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19 Sep 2011

Positive Thinking as Myth

I’ve seen positive thinking do much harm to some folks; if they can’t keep their smiley face on, they feel they’re failing. Moreover, if they fail and don’t know why, they begin to question their attitude thus compounding their problems. Too many times looking at why they can’t do something is declared negativity by their friends, colleagues and family. However, these “negative” thoughts can spurn motivation, preparation and problem solving.

I came upon an excellent article by Scott O. Lilienfeld and Hal Arkowitz in the May/June 2011 issue of Scientific American Mind titled, “Can Positive Thinking Be Negative?” They summarize research on positive thinking from many angles by concluding that many of the benefits pushed by the self-help movement are tenuous. In one, they declare:

Pessimists were less prone to depression than were optimists after experiencing negative events such as a friend’s death.

Optimists, especially when bolstered by success, can suffer from overconfidence and Pollyannaism, creating financial and business difficulties. They are also less likely to take corrective action because their optimism is a breeding ground for complacency. We see this in something as non-business as losing weight.

Recently, improved technology and research methodologies have taught us that biology and our subconscious influence us far more than we ever thought. “Who we are” is different than “who we think we are” so positive thinking’s influence is temporary at best. That is why it requires constant maintenance very much like a sandcastle does on a beach; we need to address the underlying biological and emotional elements of our being in order to find a more permanent and natural solution.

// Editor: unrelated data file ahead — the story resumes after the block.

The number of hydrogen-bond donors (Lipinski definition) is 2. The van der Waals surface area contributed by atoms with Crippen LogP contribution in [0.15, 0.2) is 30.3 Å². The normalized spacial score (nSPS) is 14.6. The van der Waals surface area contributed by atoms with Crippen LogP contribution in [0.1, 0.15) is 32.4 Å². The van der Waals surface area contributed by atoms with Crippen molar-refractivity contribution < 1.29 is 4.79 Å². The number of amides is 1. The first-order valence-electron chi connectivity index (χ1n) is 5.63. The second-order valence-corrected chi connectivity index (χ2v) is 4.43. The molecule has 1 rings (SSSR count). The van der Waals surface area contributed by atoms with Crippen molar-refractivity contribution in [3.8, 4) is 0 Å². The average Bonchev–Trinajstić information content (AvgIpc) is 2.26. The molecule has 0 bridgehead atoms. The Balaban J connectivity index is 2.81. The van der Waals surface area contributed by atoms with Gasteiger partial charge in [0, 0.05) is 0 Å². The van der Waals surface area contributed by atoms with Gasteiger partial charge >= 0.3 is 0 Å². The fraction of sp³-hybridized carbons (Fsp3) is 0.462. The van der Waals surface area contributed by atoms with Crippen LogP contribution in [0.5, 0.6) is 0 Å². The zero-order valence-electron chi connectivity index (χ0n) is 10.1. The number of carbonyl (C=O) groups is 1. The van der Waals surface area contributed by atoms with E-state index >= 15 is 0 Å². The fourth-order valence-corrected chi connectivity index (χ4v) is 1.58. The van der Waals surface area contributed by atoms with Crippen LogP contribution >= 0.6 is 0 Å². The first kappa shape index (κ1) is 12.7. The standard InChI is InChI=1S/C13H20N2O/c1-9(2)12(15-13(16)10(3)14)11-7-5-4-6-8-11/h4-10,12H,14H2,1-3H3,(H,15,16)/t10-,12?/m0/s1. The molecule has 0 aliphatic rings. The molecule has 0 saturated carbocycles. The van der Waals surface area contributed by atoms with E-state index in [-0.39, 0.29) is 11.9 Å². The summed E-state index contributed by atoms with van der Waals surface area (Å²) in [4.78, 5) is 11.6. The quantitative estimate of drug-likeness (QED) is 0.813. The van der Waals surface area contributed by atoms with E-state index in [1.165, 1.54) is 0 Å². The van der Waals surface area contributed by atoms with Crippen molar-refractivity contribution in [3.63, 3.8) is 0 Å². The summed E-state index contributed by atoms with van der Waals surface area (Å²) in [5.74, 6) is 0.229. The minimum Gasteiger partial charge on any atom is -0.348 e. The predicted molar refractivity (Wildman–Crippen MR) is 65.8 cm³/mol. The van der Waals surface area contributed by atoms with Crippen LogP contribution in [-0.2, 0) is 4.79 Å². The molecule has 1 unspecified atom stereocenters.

Optimism and pessimism work best together. One without the other produces a rosy picture on one hand and a bleak one on the other.


2 Responses

  1. *Positive thinking* in the sense of going around with a pasted-on smiley is no more like optimism than *mock turtle* is like turtle. It’s easy to agree with what you write if you confine it to that kind of artificial positive thinking.

    Optimism is however something else. It’s linked to serenity: to the insight that things happen, things that may to me look good, bad or neutral, and I have a choice in how to relate to them. Nelson Mandela: ‘No-one can take from me the most essential freedom: the freedom to decide how I will respond to what happens.’

    1. Mike Lehr

      Marilyn, regardless of what definition you use, there are downsides to positivity and optimism. That is the way things work in life (YinYang).

      Unfortunately, when we try to show people the downside of concepts they hold dear, they often fall back on definitions: “You are not defining it right, Mike. That is not really positivity, optimism, leadership, authenticity, extroversion, psychopath [FILL IN BLANK] etc.” Positivity and optimism are neither inherently bad nor good. Context, perspective, personality and actions influence whether they are either.